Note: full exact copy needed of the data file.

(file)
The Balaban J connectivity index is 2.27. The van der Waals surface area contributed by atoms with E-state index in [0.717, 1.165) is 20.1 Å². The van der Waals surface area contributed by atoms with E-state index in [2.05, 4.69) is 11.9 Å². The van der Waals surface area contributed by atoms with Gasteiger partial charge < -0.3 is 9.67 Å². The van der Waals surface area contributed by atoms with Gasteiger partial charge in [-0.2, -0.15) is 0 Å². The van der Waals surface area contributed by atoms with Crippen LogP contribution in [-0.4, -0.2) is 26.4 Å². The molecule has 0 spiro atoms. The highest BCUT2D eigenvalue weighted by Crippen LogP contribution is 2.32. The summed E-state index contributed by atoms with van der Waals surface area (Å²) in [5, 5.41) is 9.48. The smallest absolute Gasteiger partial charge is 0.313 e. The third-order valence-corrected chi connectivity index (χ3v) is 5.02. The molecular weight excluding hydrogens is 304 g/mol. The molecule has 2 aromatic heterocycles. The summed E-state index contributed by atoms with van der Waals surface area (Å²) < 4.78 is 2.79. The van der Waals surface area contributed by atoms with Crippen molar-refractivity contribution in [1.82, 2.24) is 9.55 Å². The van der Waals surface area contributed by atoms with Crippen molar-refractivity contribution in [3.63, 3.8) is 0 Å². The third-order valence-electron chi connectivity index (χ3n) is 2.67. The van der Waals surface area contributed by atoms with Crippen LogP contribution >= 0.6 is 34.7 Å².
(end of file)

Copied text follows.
The Balaban J connectivity index is 2.27. The van der Waals surface area contributed by atoms with E-state index in [0.717, 1.165) is 20.1 Å². The van der Waals surface area contributed by atoms with E-state index in [2.05, 4.69) is 11.9 Å². The van der Waals surface area contributed by atoms with Gasteiger partial charge < -0.3 is 9.67 Å². The van der Waals surface area contributed by atoms with Gasteiger partial charge in [-0.2, -0.15) is 0 Å². The van der Waals surface area contributed by atoms with Crippen LogP contribution in [-0.4, -0.2) is 26.4 Å². The molecule has 0 spiro atoms. The highest BCUT2D eigenvalue weighted by Crippen LogP contribution is 2.32. The summed E-state index contributed by atoms with van der Waals surface area (Å²) in [5, 5.41) is 9.48. The smallest absolute Gasteiger partial charge is 0.313 e. The third-order valence-corrected chi connectivity index (χ3v) is 5.02. The molecular weight excluding hydrogens is 304 g/mol. The molecule has 2 aromatic heterocycles. The summed E-state index contributed by atoms with van der Waals surface area (Å²) < 4.78 is 2.79. The van der Waals surface area contributed by atoms with Crippen molar-refractivity contribution in [1.82, 2.24) is 9.55 Å². The van der Waals surface area contributed by atoms with Crippen molar-refractivity contribution in [3.63, 3.8) is 0 Å². The third-order valence-electron chi connectivity index (χ3n) is 2.67. The van der Waals surface area contributed by atoms with Crippen LogP contribution >= 0.6 is 34.7 Å².